Wednesday, August 13, 2008

Cold Warrior

Well, John McCain is in his element now. The war (and let's call it a war, shall we? not a border skirmish or an incursion but a war) between Georgia and Russia has given him a great boost of energy. Belligerent posturing seems to be his preferred rhetorical style. His rhetoric the past few days has us returning to the days of the Cold War (before the "end of history" if you will recall), the era of Regan and Goldwater and Viet Nam POW camps. According to McCain, Russia is trying to re-establish its old empire. Well, forget for a moment that we have always been a pretty imperialistic nation ourselves and consider that there is indeed a conflict going on that has no easy answers. Georgia has two provinces wherein the population is predominantly Russian and where the majorities did not want to leave the mother land to be part of Georgia. It is very like the situation with the Kurds in Northern Iraq, whom we are more than willing to help gain autonomy. But since Georgia is an ally and Russia an old foe, we have to play the unionist and not the confederate card on this one (even though we played the confederate card fifteen years ago when Georgia wanted to split from Russia after the wall fell).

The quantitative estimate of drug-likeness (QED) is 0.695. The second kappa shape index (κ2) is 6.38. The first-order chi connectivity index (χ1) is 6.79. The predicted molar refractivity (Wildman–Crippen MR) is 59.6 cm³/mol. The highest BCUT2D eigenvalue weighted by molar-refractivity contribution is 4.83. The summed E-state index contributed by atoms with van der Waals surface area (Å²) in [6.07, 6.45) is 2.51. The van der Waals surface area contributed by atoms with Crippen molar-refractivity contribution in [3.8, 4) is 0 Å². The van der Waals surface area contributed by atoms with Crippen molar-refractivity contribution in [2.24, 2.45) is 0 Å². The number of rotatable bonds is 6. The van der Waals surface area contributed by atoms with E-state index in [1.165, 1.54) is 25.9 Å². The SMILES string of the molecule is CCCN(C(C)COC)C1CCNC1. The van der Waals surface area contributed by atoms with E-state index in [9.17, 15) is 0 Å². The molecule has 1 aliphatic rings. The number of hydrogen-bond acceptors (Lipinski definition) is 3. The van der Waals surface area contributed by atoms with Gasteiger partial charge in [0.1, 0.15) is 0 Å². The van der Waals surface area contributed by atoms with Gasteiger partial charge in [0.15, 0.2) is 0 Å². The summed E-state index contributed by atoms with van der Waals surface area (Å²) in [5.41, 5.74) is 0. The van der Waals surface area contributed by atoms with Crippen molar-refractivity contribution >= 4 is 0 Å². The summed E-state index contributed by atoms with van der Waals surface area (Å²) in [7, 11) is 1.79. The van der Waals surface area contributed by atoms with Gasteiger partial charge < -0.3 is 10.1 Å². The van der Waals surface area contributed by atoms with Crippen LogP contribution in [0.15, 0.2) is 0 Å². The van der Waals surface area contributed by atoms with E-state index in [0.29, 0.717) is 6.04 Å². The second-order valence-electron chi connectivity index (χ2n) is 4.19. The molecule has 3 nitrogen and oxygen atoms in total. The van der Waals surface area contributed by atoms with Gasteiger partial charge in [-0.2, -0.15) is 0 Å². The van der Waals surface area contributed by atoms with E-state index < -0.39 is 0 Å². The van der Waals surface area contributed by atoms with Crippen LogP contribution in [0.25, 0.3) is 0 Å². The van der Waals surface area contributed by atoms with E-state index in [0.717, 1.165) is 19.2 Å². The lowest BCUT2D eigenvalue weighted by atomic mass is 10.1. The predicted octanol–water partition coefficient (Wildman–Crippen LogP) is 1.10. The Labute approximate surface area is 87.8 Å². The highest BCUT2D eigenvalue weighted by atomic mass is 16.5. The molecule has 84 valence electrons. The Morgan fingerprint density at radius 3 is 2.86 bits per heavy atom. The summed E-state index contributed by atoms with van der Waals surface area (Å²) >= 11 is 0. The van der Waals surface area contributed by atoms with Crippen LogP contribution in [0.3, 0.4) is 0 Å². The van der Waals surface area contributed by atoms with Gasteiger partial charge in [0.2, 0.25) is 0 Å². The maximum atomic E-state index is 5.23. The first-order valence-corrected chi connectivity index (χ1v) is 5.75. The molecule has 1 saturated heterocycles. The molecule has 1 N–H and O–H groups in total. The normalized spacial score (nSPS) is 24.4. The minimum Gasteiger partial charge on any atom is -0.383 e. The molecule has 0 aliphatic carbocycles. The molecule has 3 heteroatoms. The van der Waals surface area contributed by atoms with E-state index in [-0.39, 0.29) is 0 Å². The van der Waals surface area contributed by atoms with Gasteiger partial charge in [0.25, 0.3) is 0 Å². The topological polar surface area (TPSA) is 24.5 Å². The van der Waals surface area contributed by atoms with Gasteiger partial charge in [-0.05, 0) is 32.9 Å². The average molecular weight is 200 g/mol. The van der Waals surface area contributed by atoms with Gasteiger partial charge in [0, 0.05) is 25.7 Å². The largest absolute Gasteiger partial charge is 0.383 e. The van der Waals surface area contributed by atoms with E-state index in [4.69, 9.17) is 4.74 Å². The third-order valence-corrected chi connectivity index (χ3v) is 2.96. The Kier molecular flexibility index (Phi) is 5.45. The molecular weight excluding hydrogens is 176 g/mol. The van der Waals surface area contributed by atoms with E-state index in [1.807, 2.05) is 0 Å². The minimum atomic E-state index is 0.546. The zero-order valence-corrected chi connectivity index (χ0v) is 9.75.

McCain must feel cheated now that a cease fire is in place. I don't know if the cease fire will last, but it is bad news for McCain because memories of the Cold War only boost his chances. He once accused Barak Obama of being willing to loose a war to win an election. Would it be fair to ask whether or not Mr. McCain would be willing to loose Georgia to win an election (the one in Asia, I mean)?

Here's another item worth pondering. Both Mr. Obama and Mr. McCain favor Georgia's membership in NATO. Under the NATO treaty, we would have had to go to war with Russia this week. That's right, a real shooting war with the other great nuclear power in the world. One hopes that would have been enough to deter Russia from invading as it did for 40 years in Europe. But it is certainly worth a public debate among the candidates as to whether or not expansion into the former Soviet bloc is worth risk. It's also worth examining the advisors on McCain's payroll who have ties to Georgia. But no: we have to talk about Hilary's campaign infighting and John Edwards' affair.


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